No, You Must Contact Your Servicer - It is important that if you believe you will be unable to make your mortgage payments on time that you contact your servicer immediately and apply for mortgage payment relief.
If you do not make a payment on your mortgage and assume that it is not due because of the crisis, it will be reported as missed on your credit report and may impact your ability to take advantage of other options in the future.
Forbearance IS NOT Payment Forgiveness. Any skipped payments will be paid back in full as determined by the terms of the mortgage relief program offered by your servicer.
Please contact your servicer if you are unable to make your mortgage payments for a period of time. They will tell you what options are available for repaying any payments skipped during Forbearance.
Forbearance is when your mortgage servicer or lender allows you to temporarily pay your mortgage at a lower payment or pause paying your mortgage. You will have to pay the payment reduction or paused payments back later.
The CARES Act suggests that an initial forbearance period of 180 days, with the ability to extend to 360 days if you are still experiencing financial hardship.
From the feedback we are getting from consumers, the most common forbearance program is 90 days, with the ability to extend to 180+ days on a case by case and servicer by servicer basis.
Remember, these payments WILL be paid back. Please make sure you get all repayment or reinstatement terms in writing to avoid surprises in the future.
If you can pay your mortgage, pay your mortgage.
If you cannot pay your mortgage, or can only pay a portion, contact your mortgage servicer immediately.
Don’t call your mortgage servicer if you aren’t facing an immediate issue.
Mortgage servicers are getting a lot of calls and need to first help those who won’t be able to pay their mortgage. Check your servicer's website first to see what hardship relief options are available if you should need help.
Any homeowner who has suffered financial hardship including job loss, furlough, or reduced hours due to Coronavirus and cannot afford to cover their mortgage payment can consider applying for a forbearance period.
If there are other expenses that can be eliminated to offset reduced household income, those should be explored first.
A house is a homeowner’s biggest financial resource and protecting that is essential during economic hardships.
If your hardship has improved, you will need to bring the loan current, which is known as reinstatement. If you do not have the ability to pay the full amount owed at the time of reinstatement, you will need to work with your loan servicer to establish a repayment plan.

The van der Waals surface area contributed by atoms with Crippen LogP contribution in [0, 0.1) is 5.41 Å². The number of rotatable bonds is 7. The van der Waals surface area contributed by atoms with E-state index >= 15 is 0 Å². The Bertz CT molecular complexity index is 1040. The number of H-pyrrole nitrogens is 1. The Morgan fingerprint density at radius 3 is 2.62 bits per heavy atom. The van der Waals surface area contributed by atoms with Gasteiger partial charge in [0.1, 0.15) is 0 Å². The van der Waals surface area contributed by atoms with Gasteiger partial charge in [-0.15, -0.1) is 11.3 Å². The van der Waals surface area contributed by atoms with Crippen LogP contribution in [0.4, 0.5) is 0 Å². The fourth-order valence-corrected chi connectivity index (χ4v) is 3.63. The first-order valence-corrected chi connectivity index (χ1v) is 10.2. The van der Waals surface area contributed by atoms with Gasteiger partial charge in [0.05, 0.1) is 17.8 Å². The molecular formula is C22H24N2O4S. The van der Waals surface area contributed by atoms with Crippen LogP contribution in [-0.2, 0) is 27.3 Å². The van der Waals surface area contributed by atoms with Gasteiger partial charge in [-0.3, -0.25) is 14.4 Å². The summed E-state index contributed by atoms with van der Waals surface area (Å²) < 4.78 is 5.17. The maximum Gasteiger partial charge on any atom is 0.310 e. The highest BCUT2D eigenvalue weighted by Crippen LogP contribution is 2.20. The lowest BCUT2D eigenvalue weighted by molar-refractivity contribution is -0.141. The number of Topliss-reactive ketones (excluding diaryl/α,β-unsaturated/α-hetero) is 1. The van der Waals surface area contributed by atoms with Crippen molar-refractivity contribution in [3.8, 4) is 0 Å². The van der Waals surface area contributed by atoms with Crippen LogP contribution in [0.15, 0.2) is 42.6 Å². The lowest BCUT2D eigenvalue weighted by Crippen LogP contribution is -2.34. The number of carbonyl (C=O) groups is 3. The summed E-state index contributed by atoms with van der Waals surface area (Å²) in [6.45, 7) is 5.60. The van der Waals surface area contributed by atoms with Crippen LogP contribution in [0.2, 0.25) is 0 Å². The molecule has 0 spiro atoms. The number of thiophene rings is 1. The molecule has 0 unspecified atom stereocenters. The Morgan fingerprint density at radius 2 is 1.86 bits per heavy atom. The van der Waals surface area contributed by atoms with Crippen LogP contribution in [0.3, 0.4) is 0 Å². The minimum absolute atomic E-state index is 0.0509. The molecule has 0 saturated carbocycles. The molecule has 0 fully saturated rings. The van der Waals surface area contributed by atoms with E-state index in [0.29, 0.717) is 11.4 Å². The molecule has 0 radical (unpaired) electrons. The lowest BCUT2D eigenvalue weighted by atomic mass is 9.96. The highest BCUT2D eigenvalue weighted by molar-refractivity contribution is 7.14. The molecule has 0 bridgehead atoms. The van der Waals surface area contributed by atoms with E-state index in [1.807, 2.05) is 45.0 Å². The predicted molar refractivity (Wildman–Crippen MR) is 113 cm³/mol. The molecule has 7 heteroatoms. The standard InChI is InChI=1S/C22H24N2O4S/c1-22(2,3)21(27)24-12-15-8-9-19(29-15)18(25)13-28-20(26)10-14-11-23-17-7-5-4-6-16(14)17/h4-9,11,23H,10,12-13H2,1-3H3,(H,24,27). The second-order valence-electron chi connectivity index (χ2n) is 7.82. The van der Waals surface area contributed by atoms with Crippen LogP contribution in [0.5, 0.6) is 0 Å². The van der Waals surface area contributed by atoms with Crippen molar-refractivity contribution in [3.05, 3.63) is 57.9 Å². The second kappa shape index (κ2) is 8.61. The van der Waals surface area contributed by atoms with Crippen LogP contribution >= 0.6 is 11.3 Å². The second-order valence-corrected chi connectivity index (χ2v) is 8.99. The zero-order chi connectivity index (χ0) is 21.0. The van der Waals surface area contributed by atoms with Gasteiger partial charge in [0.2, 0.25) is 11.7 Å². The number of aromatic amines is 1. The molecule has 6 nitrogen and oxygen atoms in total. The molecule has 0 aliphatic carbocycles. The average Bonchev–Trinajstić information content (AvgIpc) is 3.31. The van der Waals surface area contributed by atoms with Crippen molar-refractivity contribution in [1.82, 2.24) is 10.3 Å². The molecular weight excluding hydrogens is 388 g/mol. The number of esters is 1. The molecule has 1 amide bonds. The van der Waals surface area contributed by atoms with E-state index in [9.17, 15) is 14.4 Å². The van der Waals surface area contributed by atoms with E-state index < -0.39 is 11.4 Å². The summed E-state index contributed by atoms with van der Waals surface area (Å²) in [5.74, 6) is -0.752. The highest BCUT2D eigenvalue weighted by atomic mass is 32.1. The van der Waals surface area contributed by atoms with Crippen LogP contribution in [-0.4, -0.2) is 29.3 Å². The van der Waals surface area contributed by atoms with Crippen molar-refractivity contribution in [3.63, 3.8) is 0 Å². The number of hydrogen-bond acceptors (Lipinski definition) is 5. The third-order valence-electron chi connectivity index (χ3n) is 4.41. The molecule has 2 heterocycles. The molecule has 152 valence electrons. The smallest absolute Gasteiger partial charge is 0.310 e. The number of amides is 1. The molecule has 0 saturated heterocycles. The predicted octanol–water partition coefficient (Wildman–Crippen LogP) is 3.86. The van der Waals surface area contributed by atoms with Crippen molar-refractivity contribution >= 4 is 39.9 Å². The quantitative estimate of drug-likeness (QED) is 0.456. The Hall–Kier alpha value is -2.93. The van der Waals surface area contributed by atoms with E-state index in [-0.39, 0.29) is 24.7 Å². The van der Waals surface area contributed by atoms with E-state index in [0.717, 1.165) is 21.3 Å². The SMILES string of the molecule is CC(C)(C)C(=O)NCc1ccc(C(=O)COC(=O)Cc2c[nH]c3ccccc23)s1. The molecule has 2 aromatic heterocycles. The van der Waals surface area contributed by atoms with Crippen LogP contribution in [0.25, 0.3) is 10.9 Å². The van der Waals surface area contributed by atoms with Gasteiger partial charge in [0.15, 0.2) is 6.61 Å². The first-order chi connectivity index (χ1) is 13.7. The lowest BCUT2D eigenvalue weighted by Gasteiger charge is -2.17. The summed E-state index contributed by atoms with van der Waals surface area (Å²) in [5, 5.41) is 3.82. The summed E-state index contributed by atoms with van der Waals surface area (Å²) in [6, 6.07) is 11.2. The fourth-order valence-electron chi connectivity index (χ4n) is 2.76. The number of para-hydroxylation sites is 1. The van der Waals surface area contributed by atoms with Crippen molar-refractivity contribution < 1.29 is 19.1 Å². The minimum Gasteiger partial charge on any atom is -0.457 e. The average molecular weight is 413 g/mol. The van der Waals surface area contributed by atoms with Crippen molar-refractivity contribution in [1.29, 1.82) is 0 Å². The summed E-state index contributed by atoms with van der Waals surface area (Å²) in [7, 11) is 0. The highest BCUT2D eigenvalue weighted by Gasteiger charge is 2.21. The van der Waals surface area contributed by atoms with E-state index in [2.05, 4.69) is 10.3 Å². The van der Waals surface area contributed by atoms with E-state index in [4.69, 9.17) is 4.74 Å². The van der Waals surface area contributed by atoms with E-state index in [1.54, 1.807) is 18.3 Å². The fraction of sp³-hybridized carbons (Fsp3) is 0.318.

If you fail to meet the obligations of the repayment plan, you can apply for a loan modification. A loan modification is often the last resort but eases the financial burden by folding the delinquent payments owed into the loan amount.
You should always call your loan servicer directly to find out what options are available to you. The CARES Act only provides guidelines, but that does not necessarily reflect what will be offered to or approved for every homeowner.
Your mortgage servicer is the company that you send your mortgage payments to each month.
If you don’t know or can’t remember who currently services your mortgage, there are several ways to find out, including looking at your mortgage statement for contact information.
You can also lookup your servicer using this link to the MERS ServicerID website.
FHFA Announcement: Borrowers are eligible to refinance or buy a new home if they are current on their mortgage (i.e. in forbearance but continued to make their mortgage payments or reinstated their mortgage).
Borrowers are eligible to refinance or buy a new home three months after their forbearance ends and they have made three consecutive payments under their repayment plan, or payment deferral option or loan modification.
This applies to all Fannie Mae and Freddie Mac Loans.
In the opinion of mortgage experts, the better option is to allow homeowners access to their equity to repay skipped payments. There are rumors in the industry that this option may be considered.
Most servicers are not charging interest or late charges on deferred payments and will not report those payments as missed to the credit bureaus.
It is important to have this conversation with your servicer and get the terms in writing.